Since radish is such a fast grower, it’s great to sow a few rows now the temperatures are about to drop again. They only take about 50-60 days to mature so they will be ready in time before winter hits. A fun fact about radishes, the taste changes based on the temperature and sunlight they get. The hotter the sun the hotter the radish.
To sow radish in a row give the rows a spacing of 20cm and thin the plants out to about 5 to 10cm. We actually never thin them out, but this does result in really small radishes! It’s usually not advised to pre-sow your radishes but we’ve never had any big issues with this. Charles dowding also never seems to run into issues pre-sowing and also he uses the multi-sowing technique to grow them in clumps
To have a late winter harvest of kale and keep you supplied through the winter months, August is the time to start sowing them. As with arugula, harvest the outer leaves when they are big enough and the kale will continue to grow new leaves. As a tip, if you have chickens, grow a few extra for them, they love it!
Starting your kale seeds can be done directly but the spacing needs to be about 30cm in all directions. To make it easier and protect them from pests like slugs at an early stage it’s best to start them in a seed tray. Sow two seeds per cell and thin them out to just one plant per cell. Transplant them with a plant spacing of 30cm and watch them grow all the way into winter!
As with spring onion so goes normal onion. Sow them now to get the early harvest in spring. A great tip is to multi-sow all your (spring) onions. Sow about 4 to 5 seeds per cell and plant them out in a club. Once they have the size of spring onion, harvest them until there are 3 left in a clump. giving you a double harvest, first the spring onions and later the onions.
To end this list we will look at kohlrabi. did you know that Kohlrabi is a special variety of brassicas that grows in a similar way to cabbages and kale? Just like Brussels sprouts, kohlrabi thrives on warm germination and gets a better taste from the rather low-temperature ending making it great to start in August.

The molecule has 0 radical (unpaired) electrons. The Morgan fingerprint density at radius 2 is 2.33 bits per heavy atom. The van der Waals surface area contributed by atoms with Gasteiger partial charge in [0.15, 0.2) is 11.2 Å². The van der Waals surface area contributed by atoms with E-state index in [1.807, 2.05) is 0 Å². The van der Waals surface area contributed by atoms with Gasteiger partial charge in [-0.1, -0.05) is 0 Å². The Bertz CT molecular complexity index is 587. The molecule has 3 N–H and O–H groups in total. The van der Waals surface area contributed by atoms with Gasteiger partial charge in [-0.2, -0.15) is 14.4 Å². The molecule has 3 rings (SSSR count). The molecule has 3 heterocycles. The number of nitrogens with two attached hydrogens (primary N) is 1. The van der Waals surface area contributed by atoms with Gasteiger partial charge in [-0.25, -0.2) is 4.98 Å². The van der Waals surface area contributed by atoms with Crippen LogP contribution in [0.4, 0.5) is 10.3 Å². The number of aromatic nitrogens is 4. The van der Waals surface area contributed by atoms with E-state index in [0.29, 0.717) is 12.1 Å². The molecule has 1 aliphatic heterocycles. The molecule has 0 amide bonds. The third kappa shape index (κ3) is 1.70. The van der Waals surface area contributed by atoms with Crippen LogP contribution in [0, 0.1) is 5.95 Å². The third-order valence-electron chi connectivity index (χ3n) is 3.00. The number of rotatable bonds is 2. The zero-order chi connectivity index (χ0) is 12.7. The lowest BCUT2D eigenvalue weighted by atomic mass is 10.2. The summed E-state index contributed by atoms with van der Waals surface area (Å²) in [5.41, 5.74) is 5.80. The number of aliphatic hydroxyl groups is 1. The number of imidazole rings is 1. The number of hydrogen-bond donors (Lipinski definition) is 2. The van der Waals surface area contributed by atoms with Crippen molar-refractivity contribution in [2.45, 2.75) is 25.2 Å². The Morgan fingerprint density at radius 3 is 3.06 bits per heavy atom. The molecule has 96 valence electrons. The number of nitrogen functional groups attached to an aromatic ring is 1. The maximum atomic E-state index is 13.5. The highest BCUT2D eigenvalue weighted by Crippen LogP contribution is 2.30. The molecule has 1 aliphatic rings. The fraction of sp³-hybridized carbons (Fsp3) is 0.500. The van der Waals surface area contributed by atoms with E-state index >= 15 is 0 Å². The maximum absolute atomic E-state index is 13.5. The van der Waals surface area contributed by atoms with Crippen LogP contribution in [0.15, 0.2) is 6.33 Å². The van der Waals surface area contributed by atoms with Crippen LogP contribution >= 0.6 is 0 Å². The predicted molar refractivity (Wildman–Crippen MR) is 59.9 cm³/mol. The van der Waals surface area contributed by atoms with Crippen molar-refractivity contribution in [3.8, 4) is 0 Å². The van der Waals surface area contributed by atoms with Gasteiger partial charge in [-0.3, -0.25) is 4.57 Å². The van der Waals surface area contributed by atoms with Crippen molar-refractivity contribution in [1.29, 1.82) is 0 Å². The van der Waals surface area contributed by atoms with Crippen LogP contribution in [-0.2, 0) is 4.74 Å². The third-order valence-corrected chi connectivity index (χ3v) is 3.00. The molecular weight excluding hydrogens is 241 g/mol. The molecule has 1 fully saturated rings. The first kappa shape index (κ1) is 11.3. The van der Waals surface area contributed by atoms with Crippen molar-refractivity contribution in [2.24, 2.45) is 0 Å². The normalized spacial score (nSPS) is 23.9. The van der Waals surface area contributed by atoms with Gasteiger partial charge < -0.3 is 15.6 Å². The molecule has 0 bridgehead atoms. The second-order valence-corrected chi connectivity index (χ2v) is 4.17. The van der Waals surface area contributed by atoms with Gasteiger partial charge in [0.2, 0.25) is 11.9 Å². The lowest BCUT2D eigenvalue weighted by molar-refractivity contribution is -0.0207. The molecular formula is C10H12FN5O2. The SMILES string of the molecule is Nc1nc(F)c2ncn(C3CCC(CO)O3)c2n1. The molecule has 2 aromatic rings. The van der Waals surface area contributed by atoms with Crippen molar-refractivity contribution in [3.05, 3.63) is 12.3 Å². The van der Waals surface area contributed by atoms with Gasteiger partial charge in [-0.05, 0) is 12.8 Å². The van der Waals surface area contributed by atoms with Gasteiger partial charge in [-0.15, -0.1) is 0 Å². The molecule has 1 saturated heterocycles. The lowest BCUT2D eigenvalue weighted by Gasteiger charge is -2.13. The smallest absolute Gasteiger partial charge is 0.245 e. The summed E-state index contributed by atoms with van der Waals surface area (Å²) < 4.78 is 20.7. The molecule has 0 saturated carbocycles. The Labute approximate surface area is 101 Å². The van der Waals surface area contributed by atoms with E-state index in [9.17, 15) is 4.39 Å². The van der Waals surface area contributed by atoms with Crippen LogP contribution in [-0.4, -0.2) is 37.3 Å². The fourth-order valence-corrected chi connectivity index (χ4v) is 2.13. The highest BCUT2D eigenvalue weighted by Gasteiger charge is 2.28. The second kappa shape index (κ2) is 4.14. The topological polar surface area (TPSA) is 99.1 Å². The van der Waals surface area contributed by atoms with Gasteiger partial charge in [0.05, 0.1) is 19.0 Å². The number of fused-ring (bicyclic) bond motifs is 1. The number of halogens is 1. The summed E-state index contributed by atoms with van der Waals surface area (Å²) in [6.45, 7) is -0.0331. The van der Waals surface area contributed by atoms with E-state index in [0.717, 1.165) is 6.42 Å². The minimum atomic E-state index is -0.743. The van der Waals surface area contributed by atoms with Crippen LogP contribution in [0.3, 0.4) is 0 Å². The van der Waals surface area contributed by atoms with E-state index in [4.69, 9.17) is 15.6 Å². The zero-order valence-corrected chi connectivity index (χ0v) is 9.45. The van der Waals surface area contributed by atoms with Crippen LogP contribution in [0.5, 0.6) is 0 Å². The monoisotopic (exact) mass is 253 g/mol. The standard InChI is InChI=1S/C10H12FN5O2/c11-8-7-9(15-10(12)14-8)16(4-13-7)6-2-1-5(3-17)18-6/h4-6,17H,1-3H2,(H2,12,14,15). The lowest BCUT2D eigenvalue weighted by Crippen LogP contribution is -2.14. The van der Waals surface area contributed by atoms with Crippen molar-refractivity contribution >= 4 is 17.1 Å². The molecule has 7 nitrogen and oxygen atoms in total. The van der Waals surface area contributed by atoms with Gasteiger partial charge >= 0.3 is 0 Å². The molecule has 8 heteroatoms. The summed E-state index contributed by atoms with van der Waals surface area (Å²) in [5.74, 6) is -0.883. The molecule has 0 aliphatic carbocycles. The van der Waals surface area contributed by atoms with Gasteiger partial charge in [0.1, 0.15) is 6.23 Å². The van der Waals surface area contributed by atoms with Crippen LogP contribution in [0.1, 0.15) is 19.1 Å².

It’s important to note that not all varieties do well with an August start. Purple kohlrabi likes it more than green varieties. To sow kohlrabi we use a similar plant spacing similar to kale. About 30 cm in all directions. To make this easier and have a bigger chance of success we start them in a 40-cell deep seed tray and transplant them accordingly.
Kohlrabi varieties to sow now – Blaro
Now that you’re equipped with the knowledge of which vegetables to sow in August, you can enjoy a bountiful harvest in the coming months. But the gardening journey doesn’t end here! To prepare your garden for frost and ensure your crops thrive throughout the year, we have two exciting topics lined up for you in our next blog posts.
- How to Prepare Your Garden for Frost: As the temperatures drop, it’s essential to protect your precious plants from frost and chilly weather. We’ll share practical tips and techniques to safeguard your garden and extend your growing season.
- Mastering the Art of Sowing in Seed Trays: Seed trays are a gardener’s best friend, allowing you to start your plants indoors and give them a head start. Discover the ins and outs of using seed trays effectively, from sowing to transplanting, and watch your plants flourish.
Stay tuned for these upcoming articles and continue your gardening journey with us. Don’t forget to explore our website for more gardening tips, DIY projects, and green inspiration. Happy gardening!